First time on the blog, but sitting in archive a while. Enjoy!
Of course sh*t happens. It happens to all of us. A tire goes flat, someone rear ends us, we over sleep. It’s human nature to screw something up or be the victim of unfortunate circumstances. In real life, people deal with it and move on because they have no choice. At the airport, people act so irrationally it’s almost funny. Almost. Until after work at the bar. Then it becomes funny when we retell it complete with tantrum reenactment. It’s just basically a pain in the ass while it’s going on though.
I have seen some of the worst adult tantrums firsthand. I’ve been spat at, swung at, and watched bags get flung across the floor by angry, stranded passengers. I’ve seen holes punched in walls, grown men bawling like babies and sweet, demure women jumping across counters at agents. Of course, all we do is call 411 and the airport police deal with it.
There was one particular girl, though, that put a completely new and different spin on over reacting.
This girl wasn’t the violent type. She wasn’t the swearing type. She was a bawler. She missed her connection when her inbound flight brought her in a few minutes too late due to aircraft maintenance. She was trying to get to Chicago, but there were no seats on the next flight. She was given meal vouchers and a standby seat on the next flight out. If she didn’t make that flight, she was going to have to be booked on the first flight of the morning.
The airline would pay for her hotel, since it was the airline’s maintenance issue that caused the delay. Usually, this situation is inconvenient, but easy to handle. The fact that the airline takes care of passengers stranded in this manner softens the blow of being stranded.
This girl, however, was not taking things very well.
She came to my flight, which was her standby flight, with her ticket. She was sweet enough at first, but when I informed her she wouldn’t get a seat unless one opened up, she began to sob.
I always feel really bad when someone cries in front of me. I don’t want them to cry, I want to fix it and make it better, and get them on their way. I would be totally freaked out if I was stranded in a strange city, especially if I couldn’t afford a hotel.
I assured her that everything would be fine and then she told me that she had to be on the plane because she needed to be at a funeral at 8am. Her brother had died, suddenly, in a car accident. Not just any brother, her twin brother. She had to get home and take care of her mom, who she said she was afraid might just die of sadness.
That’s so sad!!
I assured her that I would try my best and started to go through the inbound connections list to see if I was expecting any misconnects. We can see who is coming in late, so when you’re running down the concourse trying to make your flight, rest assured, we know exactly where everyone is coming from. We know if you’re going to make it before you even step off the plane based on how far back your seat is on the inbound plane and how far away the gate is.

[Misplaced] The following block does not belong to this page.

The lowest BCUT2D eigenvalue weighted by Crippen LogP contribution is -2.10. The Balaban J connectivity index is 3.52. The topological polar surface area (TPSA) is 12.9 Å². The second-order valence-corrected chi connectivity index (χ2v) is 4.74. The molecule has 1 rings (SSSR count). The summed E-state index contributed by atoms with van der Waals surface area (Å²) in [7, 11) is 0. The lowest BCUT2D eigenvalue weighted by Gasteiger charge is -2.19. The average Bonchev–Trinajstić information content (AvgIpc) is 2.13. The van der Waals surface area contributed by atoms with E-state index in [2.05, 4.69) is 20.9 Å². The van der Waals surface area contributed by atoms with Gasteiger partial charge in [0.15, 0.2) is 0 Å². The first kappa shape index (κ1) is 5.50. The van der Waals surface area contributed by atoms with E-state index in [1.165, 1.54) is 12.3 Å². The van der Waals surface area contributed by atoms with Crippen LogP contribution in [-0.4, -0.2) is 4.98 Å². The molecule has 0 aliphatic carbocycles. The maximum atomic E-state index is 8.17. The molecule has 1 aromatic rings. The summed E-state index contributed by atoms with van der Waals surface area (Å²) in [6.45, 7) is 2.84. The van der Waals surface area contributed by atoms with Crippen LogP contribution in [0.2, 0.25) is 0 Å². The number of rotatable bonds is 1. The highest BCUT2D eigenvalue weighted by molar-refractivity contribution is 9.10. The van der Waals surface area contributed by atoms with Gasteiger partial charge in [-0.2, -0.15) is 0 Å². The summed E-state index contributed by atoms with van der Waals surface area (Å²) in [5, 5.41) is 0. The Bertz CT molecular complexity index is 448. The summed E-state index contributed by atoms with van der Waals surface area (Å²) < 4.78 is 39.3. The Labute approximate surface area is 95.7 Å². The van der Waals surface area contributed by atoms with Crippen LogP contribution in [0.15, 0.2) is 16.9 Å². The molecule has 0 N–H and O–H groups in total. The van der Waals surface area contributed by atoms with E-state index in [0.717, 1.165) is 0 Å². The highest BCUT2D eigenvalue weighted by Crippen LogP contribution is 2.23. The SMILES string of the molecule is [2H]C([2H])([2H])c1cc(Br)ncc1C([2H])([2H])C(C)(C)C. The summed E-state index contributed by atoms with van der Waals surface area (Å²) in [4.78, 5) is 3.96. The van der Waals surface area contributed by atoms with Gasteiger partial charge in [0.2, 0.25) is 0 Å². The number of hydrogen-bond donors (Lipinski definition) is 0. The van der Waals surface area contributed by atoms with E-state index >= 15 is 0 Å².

I was going through that list and I saw that there was an aircraft coming in on F concourse possibly misconnecting a family of five.
This passenger, Stephanie Oscar, with the dead twin brother was number 7 on the standby list. I felt confident that I could help her. Only 3 of those ahead of her on the list had even checked in at the gate, and it was boarding time. The other three did not respond to pages, so I moved her up on the list to number 4.
She came back a few times to keep checking on the status. I told her that I thought she would probably get on, but I could not give her a seat until I was certain there would be a seat. I took her aside and told her about the family, and that I was pretty confident she would get on. She started crying again and showed me a picture of her brother on her phone.
I felt really, really, bad for her. I really wanted to help her. I almost wanted to cry too. What would it feel like to lose a twin brother so suddenly? Would it feel like half of you was missing? How would I take care of my mom if my brother or father was suddenly taken, especially since she lives so far away in New Mexico! I don’t even think I’d be able to sit still long enough to fly…I’d be bursting on the inside and overflowing with nonstop tears on the outside.
I had to help her. I wanted to put her first on the list, or possibly take a volunteer as an oversold situation to help her out.
I went to my favorite manager, the one who backs me up when I break a rule. He knows that if I’m going to actually ask to break a rule, that there must be a pretty good reason. I asked him about the flight coming in on F concourse and whether he though those passengers could make it or not.
Fortunately for them, their plane made up some time and they were already on the ground. Unfortunately for me, there would be zero forseeable seats opening on the Chicago flight. I was so afraid to tell her.
Just as I was paging her up to the counter, my manager told me that if I could get a local volunteer who would stay without hotel compensation, he’d confirm her on the flight in their place. I made the announcement, found a young man who purchased his ticket that night to save money but really needed to go tomorrow and performed the seat swap in the system. I told her to come get the boarding pass from me discreetly while I boarded the other passengers.
She was thrilled. She gave me this huge hug and then thanked me profusely. She said that she’d be right back and that could she get my name.
I gladly gave it to her, and I felt really proud that I had made a difference in someone’s life who had suffered an unimaginable loss. I felt sort of guilty that I had skipped the standby list, but when I pulled up the records, I felt better because the people on the standby list weren’t willing to split from their parties anyway, so even if there were somehow only one seat, she would have gotten it.
I walked down to the jet bridge, and checked with the crew to see if they were ready to board. I received a thumbs up from the lead flight attendant. As I was walking back up towards the gate, I felt my phone vibrating in my pocket. I pulled it out and realized that it was a Facebook notification. I had a few extra seconds so I gave in to the urge to sneak a look at my phone.